4. 4. 4 BUSINESS FOCUS Could Communication Skills Win the World Cup? Whether you’re excited about a month of football, or busy avoiding it, the communication skills of managers, captains and players will be a major part of a team’s success, and those skills are just as important in business. Bringing in players from different clubs is a challenge for any manager as they form a squad. In an interview for the Independent before the team left for Russia, England Manager, Gareth Southgate talked about “The togetherness of the group and a closer connection on the pitch as well as away from it”. This is the same for any organisation which is much stronger when everyone works together, but that’s easier said than done. Leading the England squad is Harry Kane and according to Southgate; “Harry is a meticulous professional. One of the most important things for a captain is that they set the standard every day”. However, he added; “England won’t become a top team by just having a good captain with good values. That has to spread right throughout the group.” Good practice and communication starts at the top of an organisation with senior management setting the standard every day. Just like managers in a company, Football coaches have to understand individual differences, whilst balancing the needs of individuals, the team and their own. Communication is often taken for granted and people don’t always stop to think about what they’re communicating. Be spoken or written, or through body language and facial expressions, everyday social exchanges are shaped by numerous factors, such as personality and environment. The behaviour we exhibit, our actions, or lack of them, speak volumes. When we’re under pressure, communication can be one of the first things to go. Recognising the value of two-way communication Gareth Southgate said of his team; “ We’re asking them to open up quite a bit on their own feelings about things. We asked them to open tactical discussions and they know that they can have an input.” Good communication is a skill that can be developed and is an important factor in creating a more effective and cohesive team whether it’s in the office or on the pitch. It isn’t just about organising your team, pointing out problems and giving instructions. It’s about building people up as well. Legendary manager Alex Ferguson explained how powerful encouragement can be: “Few people get better with criticism; most respond to encouragement instead. I tried to give encouragement when I could. For a player, for any human being, there is nothing better than hearing “Well done.” Those are the two best words ever invented.” Sir Alex knew how positive communication motivates players on the pitch. How true that is in business as well. PROFIT AND LOSS ACCOUNT Did you know... A FEW INTERESTING FACTS FOR FOOTY FANS: • The largest Football tournament saw no less than 5,098 teams. They competed in 1999 for the second Bangkok League Seven-a-Side Competition. Over 35,000 players participated. • Football goalies didn’t have to wear different coloured shirts from their teammates until 1913. • Worldwide, there are 27 professional football clubs that take a Beatles song as their nickname; Villarreal in Spain being the most famous (the Yellow Submarines). • It is said that British referee Ken Aston actually got the idea of the red and yellow card while being stuck in traffic by a traffic signal. It was then he got the idea of assigning a yellow card to caution players and a red card to send them off. • The maximum number of goals scored by one player in a single Football match was 16. It was scored by Stephan Stanis (France) playing for Racing Club de Lens in December 1942. JOKE OF THE QUARTER Flying Bottles At a local derby between Arsenal and Spurs last season, a spectator suddenly found himself in the thick of dozens of flying bottles. “There’s nothing to worry about, lad,” said the elderly chap standing next to him... “It’s like the bombs during the war. You won’t get hit unless the bottle’s got your name on it.” “That’s just what I’m worried about...,” said the fan,”...my name’s Johnny Walker.” Teabag What’s the difference between England and a teabag? The teabag stays in the cup for longer! One line howlers… • It was really difficult for us, playing in the midday sun with that three o’clock kick-off. DAVID BECKHAM • I’d be surprised if all 22 players are on the field at the end of the game - one’s already been sent off. JIMMY GREAVES • I can see the carrot at the end of the tunnel’. STUART PEARCE Alastair has over 25 years’ experience as a speaker and TV Presenter. As a communications expert he delivers a range of keynote speeches as well as leading insightful, interactive and inspiring workshops in confident communication. More information available at www.presentyourself.co.uk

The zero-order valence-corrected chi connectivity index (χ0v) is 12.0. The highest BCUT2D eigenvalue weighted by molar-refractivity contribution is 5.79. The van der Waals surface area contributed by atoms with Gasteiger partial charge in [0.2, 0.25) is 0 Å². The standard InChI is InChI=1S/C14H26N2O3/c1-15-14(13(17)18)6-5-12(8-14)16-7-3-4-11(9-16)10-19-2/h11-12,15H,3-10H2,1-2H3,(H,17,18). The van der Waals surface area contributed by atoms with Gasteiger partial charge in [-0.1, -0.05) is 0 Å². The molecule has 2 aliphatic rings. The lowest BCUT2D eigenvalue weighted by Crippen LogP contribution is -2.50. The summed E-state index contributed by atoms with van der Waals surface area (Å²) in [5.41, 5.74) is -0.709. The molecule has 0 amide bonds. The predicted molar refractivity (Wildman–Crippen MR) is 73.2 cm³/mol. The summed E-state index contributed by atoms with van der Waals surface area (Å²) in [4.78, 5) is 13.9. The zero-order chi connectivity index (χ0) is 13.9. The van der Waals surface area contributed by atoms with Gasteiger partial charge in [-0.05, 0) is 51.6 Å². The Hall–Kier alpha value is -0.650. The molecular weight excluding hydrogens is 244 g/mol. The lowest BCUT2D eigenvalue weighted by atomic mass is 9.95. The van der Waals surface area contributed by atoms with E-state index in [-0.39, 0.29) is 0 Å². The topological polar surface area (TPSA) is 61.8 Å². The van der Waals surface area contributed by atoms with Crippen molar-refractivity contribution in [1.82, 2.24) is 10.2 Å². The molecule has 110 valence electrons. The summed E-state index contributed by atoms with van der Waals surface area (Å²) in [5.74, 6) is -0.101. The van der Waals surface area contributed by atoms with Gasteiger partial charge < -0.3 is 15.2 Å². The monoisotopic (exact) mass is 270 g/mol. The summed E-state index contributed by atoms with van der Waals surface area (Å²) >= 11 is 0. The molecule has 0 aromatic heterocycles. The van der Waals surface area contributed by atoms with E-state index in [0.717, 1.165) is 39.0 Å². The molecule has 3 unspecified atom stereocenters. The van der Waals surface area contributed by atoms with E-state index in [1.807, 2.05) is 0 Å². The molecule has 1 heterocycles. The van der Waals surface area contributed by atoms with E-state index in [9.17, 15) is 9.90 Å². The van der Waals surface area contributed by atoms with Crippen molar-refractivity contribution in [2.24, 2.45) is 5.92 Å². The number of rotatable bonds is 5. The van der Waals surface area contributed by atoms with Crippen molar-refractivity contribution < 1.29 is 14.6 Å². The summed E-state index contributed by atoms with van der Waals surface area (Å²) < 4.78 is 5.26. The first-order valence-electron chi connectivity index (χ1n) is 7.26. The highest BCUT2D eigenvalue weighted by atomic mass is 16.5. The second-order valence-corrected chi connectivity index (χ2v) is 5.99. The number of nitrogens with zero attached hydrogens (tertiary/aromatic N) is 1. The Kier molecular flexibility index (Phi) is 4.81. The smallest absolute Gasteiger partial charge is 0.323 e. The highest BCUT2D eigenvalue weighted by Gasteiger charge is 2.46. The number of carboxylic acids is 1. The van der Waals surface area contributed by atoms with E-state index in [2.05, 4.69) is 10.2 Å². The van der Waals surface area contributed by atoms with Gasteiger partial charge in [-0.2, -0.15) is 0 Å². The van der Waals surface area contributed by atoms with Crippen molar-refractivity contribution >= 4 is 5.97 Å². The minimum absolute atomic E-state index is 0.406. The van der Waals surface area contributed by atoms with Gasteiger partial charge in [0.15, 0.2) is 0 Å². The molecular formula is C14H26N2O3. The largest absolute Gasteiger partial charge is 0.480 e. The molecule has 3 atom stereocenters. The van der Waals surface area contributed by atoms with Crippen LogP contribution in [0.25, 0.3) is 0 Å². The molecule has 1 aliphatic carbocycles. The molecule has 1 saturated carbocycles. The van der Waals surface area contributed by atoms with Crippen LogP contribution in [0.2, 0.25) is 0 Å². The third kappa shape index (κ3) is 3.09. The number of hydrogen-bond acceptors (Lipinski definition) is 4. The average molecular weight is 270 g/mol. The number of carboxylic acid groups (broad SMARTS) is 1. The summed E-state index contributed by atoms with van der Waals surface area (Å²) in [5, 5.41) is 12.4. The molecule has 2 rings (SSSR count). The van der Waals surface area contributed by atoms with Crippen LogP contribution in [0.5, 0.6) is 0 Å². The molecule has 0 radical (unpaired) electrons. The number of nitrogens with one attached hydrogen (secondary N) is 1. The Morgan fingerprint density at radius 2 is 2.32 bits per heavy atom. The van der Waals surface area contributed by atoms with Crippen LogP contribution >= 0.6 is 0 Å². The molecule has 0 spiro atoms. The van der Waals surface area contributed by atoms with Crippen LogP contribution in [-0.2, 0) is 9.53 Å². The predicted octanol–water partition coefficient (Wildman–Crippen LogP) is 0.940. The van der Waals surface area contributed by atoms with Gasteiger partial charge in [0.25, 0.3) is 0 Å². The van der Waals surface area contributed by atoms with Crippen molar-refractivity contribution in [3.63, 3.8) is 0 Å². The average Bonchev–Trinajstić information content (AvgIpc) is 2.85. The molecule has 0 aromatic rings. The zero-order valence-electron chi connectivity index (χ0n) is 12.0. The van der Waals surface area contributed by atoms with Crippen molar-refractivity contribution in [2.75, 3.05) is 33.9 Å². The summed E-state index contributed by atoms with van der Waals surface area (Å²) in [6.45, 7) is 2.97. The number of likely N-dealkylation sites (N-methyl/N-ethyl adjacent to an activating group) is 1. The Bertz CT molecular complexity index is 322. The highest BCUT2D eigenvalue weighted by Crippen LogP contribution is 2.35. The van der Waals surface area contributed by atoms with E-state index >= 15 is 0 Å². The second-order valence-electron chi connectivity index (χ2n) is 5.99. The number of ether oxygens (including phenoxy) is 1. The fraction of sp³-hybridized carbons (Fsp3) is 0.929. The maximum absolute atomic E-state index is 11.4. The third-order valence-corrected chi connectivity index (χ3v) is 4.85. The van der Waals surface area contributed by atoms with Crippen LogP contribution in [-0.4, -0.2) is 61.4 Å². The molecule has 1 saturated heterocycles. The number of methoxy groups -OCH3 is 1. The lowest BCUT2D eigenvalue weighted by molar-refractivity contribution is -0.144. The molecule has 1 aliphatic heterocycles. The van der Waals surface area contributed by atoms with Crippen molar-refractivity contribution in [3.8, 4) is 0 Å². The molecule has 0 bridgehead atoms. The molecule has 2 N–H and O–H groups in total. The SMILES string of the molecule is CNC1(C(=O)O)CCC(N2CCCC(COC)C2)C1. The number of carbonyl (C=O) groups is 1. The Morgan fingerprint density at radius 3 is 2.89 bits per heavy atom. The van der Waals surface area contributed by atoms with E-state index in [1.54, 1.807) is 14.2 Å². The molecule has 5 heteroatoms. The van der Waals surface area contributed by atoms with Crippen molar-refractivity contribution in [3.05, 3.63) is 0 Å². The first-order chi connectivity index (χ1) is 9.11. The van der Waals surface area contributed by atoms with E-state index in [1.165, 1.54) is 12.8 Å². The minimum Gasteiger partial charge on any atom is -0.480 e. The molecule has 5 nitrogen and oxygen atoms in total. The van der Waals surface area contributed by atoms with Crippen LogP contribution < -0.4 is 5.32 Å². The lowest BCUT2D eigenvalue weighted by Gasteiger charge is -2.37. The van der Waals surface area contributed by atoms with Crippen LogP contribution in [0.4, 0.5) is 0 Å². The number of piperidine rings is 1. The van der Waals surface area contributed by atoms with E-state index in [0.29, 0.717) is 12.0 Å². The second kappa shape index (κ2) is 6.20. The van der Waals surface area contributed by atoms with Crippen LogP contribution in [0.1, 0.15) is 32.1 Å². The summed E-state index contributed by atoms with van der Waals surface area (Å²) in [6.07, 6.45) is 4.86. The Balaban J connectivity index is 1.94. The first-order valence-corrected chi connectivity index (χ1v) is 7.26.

5. 5. HOLIDAYS FOR STAFF ARE NO HOLIDAY FOR YOU! The wedding season is now upon us, and for at least the last year, the Bride to be has been busily planning venues, searching for the perfect florist, band and wedding dress. But how much of their time is spent browsing online or discussing details with their colleagues during work hours? A clear policy for online activities should be seen, understood and agreed by employees. Banning wedding discussions altogether may dampen the office atmosphere, so why not add an extra ten minutes on to your weekly team meeting dedicated to a wedding catch up? Then the Best Man, Maid of Honour and Chief Bridesmaid are organising the stag and hen weekend to which an email lands in your employees’ inbox and half the team are invited. They all leave on a Friday and with a bit of luck stagger in on Monday rather the worse for wear, and that’s before the wedding. How does the business manage multiple requests for this time off? What about the one employee that got left in Dublin last seen singing ‘The Final Countdown’? Then you may be thrown with the bride and/or groom requesting two weeks or more off for their beloved honeymoon. Managing these holiday requests whilst ensuring your business has adequate staff cover is enough to make you want to take a holiday yourself! The running of your business is your priority, so if an employee wedding may be on the horizon, a discussion of your requirements before all the party planning gets started could save you from a HR headache. For more information, please email debra@hrdept.co.uk 5 BALANCE SHEET HR Dept – Somerset Tel: 0845 634 9164 E-mail: hrteam@hrdept.co.uk Cranmer House, 38 Priory Avenue Taunton, Somerset, TA1 1YA HR Dept – Exeter Tel: 01392 349560 E-mail: exeter@hrdept.co.uk Basepoint Business Centre Yeoford Way, Marsh Barton Exeter EX2 8LB NEWS FROM ALHQ Just a few changes this month – Emma Grant has moved to pastures new and Sandra Matthews has, in her words ‘hung up her boots’ and is already enjoying a happy retirement. In the meantime, a very big welcome to Marc Oelofse who joined us on 1st June as a full time AAT Tutor! You can read more about us all on The Team page of our website! Marc Rainbow Run... Eight of us from ALHQ (yes, including Simon!) took part in the Children’s Hospice South West’s Rainbow Run on Saturday 9 June, and as can be seen from the before and after photos, they throw powder paint at you during the run!! As well as raising £1,155 via our Just Giving page, AL team member Dale Austin came 1st (out of more than 1,400 runners!) A huge thank you to everyone who donated to this wonderful cause, and to family, friends and supporters who joined us on the day. We WON for the 2nd year running!!! The AL Team are over the moon to have won the AATs ‘crème de la crème’ Champion Award (awarded to the training provider that demon- strates excellence in all areas)!